Reading Group Guide
A Reading Group Guide to
By Paul Fleischman
About the Book
Assigned to write an autobiography as his senior thesis, high school student Rob Radkovitz finds that, for him, looking back means listening, tuning in to the influential voices that have shaped his experience. There's his trilingual mother, his devoted aunts, his literary grandmother (who loves to read aloud) and his professorial grandfather. But the voice that's missing is the one that's most resonant; it belongs to his father, a radio DJ whom Rob's never met. With a single recording as his guiding light, Rob rides the airwaves in search of his father but what he finds is a deeper understanding of himself. Described by Booklist as "quirky, comic and poignant" and "groundbreaking" by SLJ, Seek's pastiche of past and present voices emerges as an insightful symphony of sound.
1. Rob's English teacher (Mr. McCarthy) explains that the autobiography "should probe the themes in your life, [analyze] signal events and [chart] the influences of family, community and your historical era on your development." What themes, events and influences shaped Rob? How? What themes, events and influences have shaped your life and in what ways?
2. "I grew up in a house built of voices," writes Rob. "Each person not only had a voice but brought others into the house." To whom do the voices in Rob's house belong? What does Rob mean when he says they bring others with them? What effect do the voices have on Rob? What voices fill your house? How do they influence you?
3. Rob explains that his father's "missing voice seemed to outweigh all those that were present" and because of this he was determined to track his father down. In what ways does Rob attempt to connect with his father? How does his search change over time? How does Rob respond when his father finally contacts him? Did you expect him to react this way? Why or why not? How would you have responded?
4. Because Rob is so preoccupied with finding his absent father, he is unable to truly appreciate the family that are present in his life, namely, his mother, grandparents, and his new stepfather, Andy. At what point in the story does Rob make peace with his past and change his attitude towards his family, particularly Andy? What does Rob later say to his father that indicates he is content and is no longer seeking to fill a void?
5. Why does the author choose to tell Rob's story in a collage of past and present voices? How does this style effect the mood of the story? What style would best suit your autobiography? For example, would it take the form of a traditional narrative or would the story of your life best be told through a play, dance, song, rap, or other format? Why?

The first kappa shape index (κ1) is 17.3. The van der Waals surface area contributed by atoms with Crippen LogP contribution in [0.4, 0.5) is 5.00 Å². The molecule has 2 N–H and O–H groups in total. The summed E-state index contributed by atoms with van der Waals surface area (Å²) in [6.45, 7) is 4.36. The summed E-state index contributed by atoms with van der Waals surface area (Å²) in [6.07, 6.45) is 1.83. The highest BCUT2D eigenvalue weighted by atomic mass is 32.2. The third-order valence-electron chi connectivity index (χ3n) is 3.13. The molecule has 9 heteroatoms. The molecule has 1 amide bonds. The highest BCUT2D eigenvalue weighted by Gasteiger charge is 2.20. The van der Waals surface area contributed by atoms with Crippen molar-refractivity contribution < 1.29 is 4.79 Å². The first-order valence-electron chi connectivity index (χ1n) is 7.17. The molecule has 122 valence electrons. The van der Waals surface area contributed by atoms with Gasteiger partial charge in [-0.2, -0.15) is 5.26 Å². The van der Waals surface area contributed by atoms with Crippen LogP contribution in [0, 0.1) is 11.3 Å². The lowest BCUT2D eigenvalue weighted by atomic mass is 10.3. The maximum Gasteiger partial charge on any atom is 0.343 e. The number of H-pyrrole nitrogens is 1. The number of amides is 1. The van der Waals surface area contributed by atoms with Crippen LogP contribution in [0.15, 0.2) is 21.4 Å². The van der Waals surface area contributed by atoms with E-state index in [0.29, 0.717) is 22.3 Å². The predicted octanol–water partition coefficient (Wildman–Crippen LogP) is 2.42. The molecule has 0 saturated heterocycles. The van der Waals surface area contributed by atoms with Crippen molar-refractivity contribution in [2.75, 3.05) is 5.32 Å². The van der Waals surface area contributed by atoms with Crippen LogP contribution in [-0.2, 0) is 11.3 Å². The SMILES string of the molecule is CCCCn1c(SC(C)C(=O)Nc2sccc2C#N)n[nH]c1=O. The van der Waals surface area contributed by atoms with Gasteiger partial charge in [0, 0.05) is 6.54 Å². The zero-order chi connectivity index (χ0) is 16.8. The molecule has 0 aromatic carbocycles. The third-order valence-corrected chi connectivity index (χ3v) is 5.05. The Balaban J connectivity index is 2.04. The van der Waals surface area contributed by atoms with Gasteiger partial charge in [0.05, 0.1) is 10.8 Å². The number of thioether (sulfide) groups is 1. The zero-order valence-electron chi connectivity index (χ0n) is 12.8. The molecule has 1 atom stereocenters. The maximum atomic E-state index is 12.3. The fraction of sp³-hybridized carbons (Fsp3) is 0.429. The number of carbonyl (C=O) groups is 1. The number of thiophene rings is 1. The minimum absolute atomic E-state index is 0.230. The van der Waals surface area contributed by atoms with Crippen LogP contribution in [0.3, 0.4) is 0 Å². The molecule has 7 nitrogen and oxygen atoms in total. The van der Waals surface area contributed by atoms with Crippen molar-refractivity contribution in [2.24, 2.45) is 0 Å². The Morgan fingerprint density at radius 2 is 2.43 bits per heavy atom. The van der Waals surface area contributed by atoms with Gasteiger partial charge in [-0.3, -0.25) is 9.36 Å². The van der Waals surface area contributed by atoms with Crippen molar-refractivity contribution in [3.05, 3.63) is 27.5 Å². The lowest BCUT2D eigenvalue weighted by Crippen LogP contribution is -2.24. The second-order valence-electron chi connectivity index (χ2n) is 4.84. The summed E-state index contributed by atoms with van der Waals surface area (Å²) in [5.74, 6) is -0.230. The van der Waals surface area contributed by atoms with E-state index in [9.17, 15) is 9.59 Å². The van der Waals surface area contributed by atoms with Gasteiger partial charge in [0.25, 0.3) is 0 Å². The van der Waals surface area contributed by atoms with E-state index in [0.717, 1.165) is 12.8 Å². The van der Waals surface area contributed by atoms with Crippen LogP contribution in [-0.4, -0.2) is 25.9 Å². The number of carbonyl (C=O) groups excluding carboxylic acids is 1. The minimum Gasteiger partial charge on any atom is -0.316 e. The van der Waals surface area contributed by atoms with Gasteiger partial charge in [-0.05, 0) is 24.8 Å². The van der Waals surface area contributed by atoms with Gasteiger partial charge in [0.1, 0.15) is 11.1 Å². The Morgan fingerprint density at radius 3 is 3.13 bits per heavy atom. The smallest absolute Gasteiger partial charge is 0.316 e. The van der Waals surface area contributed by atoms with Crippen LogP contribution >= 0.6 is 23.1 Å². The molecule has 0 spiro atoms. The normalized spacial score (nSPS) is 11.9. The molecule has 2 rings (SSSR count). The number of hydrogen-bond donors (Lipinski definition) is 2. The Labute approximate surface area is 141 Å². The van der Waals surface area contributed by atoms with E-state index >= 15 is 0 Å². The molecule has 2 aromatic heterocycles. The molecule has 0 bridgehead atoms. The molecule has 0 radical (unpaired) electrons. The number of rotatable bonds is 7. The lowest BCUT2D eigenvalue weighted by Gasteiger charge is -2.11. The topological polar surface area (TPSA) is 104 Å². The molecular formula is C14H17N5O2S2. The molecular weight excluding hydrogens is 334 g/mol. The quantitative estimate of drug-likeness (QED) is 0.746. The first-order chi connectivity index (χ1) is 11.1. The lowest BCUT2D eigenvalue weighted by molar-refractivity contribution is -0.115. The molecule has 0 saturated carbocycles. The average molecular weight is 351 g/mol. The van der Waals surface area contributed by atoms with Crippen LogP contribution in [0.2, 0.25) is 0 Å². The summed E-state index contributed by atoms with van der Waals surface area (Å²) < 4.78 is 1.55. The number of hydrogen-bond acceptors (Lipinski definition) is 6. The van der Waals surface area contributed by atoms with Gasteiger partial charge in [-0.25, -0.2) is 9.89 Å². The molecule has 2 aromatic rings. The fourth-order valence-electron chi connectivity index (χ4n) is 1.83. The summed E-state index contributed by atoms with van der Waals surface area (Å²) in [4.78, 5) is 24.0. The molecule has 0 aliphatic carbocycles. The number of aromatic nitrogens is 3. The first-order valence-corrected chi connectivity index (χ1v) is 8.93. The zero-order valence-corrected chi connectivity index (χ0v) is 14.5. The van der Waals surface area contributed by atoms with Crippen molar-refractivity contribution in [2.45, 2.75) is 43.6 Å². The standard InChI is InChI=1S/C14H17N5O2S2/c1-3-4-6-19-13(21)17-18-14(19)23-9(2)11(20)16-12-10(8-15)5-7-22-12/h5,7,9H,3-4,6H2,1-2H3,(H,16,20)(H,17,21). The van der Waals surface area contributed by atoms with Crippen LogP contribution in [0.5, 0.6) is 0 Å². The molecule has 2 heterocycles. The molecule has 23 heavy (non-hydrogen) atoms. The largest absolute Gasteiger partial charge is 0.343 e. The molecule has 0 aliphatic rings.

6. Can you picture settings for the ongoing dialogue in Seek? Describe what you envision.
7. In one of his radio programs Rob's father says that music "brings back the old times and the old folks. Makes the wallpaper change right there on the wall to what you had when you were a baby;" his mother tells him that the song "Little Black Eyes" was playing when she and his father met. What music holds memories for you? If you were to create a soundtrack of your life what music would you include? What memories do you associate with those songs?
Activities & Research
1. Stage a reader's theater performance of Seek. Begin by requesting permission from the publisher. Then, start casting. As Fleischman suggests in his closing note, a performance could be staged with as few as 15 players (nine in the primary roles; six playing multiple parts). Publicize your performance. Create posters or fliers taking into consideration the images and text that will best convey Seek's message. If radio and television advertising are a consideration think about what sound bites and images will intrigue the audience. (Even if you're not planning an actual performance this is a good way to explore media literacy.) Create a timeline of the important moments and/or milestones in your life. Note the people involved. Then, write an autobiographical scene based on one of those moments, modeling your work on Seek.
2. Explore the power of words. Interview three people, asking them to recall a pivotal moment in which words from a friend, family member—even a stranger—changed the way they viewed themselves or influenced the direction of their life. Turn your research into a news article and submit it to your school newspaper or craft one interview into a short story, poem, or play.
3. Visit the Federal Communication Commission web site (www.fcc.gov) to learn what it takes to surf the airwaves. Type in "amateur radio service" for information about examination, licensing and operating requirements. If your school has a radio station find out how you might become involved.
4. Research radio's influence on popular culture from Franklin D. Roosevelt's Fireside Chats to Orson Welles's 1938 "War of the World's" broadcast to modern-day FCC regulations about appropriate on-air content.
5. Tune in online. Radio Australia, the BBC World Service and All India Radio are just a few of the radio stations Rob picks up with his shortwave radio kit; you can find them on the World Wide Web. Type the station names into your browser or search for others using the key word "radio." Live audio broadcasts allow you to listen to programs around the world.
About the Author
Paul Fleischman makes his home in Monterey, California, where he once hosted a classical music program on local radio station KAZU. He has written more than 25 books for children and young adults including Joyful Noise: Poems for Two Voices, winner of the 1989 Newbery Medal; his novel Graven Images was named a Newbery Honor book.
This guide has been provided by Simon & Schuster for classroom, library, and reading group use. It may be reproduced in its entirety or excerpted for these purposes.